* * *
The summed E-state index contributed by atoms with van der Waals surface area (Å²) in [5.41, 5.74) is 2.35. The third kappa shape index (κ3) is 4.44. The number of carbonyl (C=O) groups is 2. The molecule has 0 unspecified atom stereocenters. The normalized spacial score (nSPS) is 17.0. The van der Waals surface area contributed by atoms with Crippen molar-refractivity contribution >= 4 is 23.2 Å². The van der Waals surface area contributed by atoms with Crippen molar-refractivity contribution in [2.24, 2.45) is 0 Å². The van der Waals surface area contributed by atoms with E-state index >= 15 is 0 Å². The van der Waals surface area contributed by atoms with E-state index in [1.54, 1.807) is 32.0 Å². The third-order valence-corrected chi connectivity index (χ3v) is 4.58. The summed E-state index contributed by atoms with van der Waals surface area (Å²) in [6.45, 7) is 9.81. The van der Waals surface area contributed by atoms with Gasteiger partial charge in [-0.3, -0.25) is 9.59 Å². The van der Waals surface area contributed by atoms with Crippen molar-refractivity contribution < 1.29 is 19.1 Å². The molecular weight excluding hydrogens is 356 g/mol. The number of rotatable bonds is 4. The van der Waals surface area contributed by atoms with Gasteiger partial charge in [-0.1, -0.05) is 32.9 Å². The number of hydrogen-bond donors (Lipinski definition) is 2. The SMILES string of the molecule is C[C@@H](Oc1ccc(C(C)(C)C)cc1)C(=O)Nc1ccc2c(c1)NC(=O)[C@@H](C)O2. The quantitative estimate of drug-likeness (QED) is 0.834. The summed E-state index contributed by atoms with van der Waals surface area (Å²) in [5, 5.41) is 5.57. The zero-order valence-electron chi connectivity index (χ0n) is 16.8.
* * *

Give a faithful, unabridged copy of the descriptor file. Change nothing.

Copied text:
The summed E-state index contributed by atoms with van der Waals surface area (Å²) in [5.41, 5.74) is 2.35. The third kappa shape index (κ3) is 4.44. The number of carbonyl (C=O) groups is 2. The molecule has 0 unspecified atom stereocenters. The normalized spacial score (nSPS) is 17.0. The van der Waals surface area contributed by atoms with Crippen molar-refractivity contribution >= 4 is 23.2 Å². The van der Waals surface area contributed by atoms with Crippen molar-refractivity contribution in [2.24, 2.45) is 0 Å². The van der Waals surface area contributed by atoms with E-state index >= 15 is 0 Å². The van der Waals surface area contributed by atoms with E-state index in [1.54, 1.807) is 32.0 Å². The third-order valence-corrected chi connectivity index (χ3v) is 4.58. The summed E-state index contributed by atoms with van der Waals surface area (Å²) in [6.45, 7) is 9.81. The van der Waals surface area contributed by atoms with Gasteiger partial charge in [-0.3, -0.25) is 9.59 Å². The van der Waals surface area contributed by atoms with Crippen molar-refractivity contribution < 1.29 is 19.1 Å². The molecular weight excluding hydrogens is 356 g/mol. The number of rotatable bonds is 4. The van der Waals surface area contributed by atoms with Gasteiger partial charge in [-0.1, -0.05) is 32.9 Å². The number of hydrogen-bond donors (Lipinski definition) is 2. The SMILES string of the molecule is C[C@@H](Oc1ccc(C(C)(C)C)cc1)C(=O)Nc1ccc2c(c1)NC(=O)[C@@H](C)O2. The quantitative estimate of drug-likeness (QED) is 0.834. The summed E-state index contributed by atoms with van der Waals surface area (Å²) in [5, 5.41) is 5.57. The zero-order valence-electron chi connectivity index (χ0n) is 16.8.